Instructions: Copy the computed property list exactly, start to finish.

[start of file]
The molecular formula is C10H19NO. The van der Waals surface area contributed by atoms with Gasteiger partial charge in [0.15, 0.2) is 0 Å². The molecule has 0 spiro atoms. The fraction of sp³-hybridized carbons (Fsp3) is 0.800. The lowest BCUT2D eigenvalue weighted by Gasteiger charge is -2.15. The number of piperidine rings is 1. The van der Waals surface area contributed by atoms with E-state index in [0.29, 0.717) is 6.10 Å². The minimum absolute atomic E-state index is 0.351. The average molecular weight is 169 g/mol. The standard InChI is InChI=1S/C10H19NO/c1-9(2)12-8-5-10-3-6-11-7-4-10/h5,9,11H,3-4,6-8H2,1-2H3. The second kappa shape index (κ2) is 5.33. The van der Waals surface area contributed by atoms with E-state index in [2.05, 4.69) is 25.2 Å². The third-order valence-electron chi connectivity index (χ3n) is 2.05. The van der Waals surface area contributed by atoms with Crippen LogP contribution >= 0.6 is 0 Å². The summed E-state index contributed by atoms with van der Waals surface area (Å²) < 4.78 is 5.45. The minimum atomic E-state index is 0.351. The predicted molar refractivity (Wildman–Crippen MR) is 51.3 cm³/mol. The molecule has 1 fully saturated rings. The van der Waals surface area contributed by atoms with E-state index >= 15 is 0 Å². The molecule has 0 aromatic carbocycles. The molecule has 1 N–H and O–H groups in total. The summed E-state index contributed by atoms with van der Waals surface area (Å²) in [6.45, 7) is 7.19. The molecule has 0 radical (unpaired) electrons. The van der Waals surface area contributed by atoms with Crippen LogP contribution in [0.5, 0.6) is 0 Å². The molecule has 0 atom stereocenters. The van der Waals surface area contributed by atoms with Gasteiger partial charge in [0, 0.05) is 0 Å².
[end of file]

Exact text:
The molecular formula is C10H19NO. The van der Waals surface area contributed by atoms with Gasteiger partial charge in [0.15, 0.2) is 0 Å². The molecule has 0 spiro atoms. The fraction of sp³-hybridized carbons (Fsp3) is 0.800. The lowest BCUT2D eigenvalue weighted by Gasteiger charge is -2.15. The number of piperidine rings is 1. The van der Waals surface area contributed by atoms with E-state index in [0.29, 0.717) is 6.10 Å². The minimum absolute atomic E-state index is 0.351. The average molecular weight is 169 g/mol. The standard InChI is InChI=1S/C10H19NO/c1-9(2)12-8-5-10-3-6-11-7-4-10/h5,9,11H,3-4,6-8H2,1-2H3. The second kappa shape index (κ2) is 5.33. The van der Waals surface area contributed by atoms with E-state index in [2.05, 4.69) is 25.2 Å². The third-order valence-electron chi connectivity index (χ3n) is 2.05. The van der Waals surface area contributed by atoms with Crippen LogP contribution >= 0.6 is 0 Å². The summed E-state index contributed by atoms with van der Waals surface area (Å²) < 4.78 is 5.45. The minimum atomic E-state index is 0.351. The predicted molar refractivity (Wildman–Crippen MR) is 51.3 cm³/mol. The molecule has 1 fully saturated rings. The van der Waals surface area contributed by atoms with E-state index >= 15 is 0 Å². The molecule has 0 aromatic carbocycles. The molecule has 1 N–H and O–H groups in total. The summed E-state index contributed by atoms with van der Waals surface area (Å²) in [6.45, 7) is 7.19. The molecule has 0 radical (unpaired) electrons. The van der Waals surface area contributed by atoms with Crippen LogP contribution in [0.5, 0.6) is 0 Å². The molecule has 0 atom stereocenters. The van der Waals surface area contributed by atoms with Gasteiger partial charge in [0, 0.05) is 0 Å².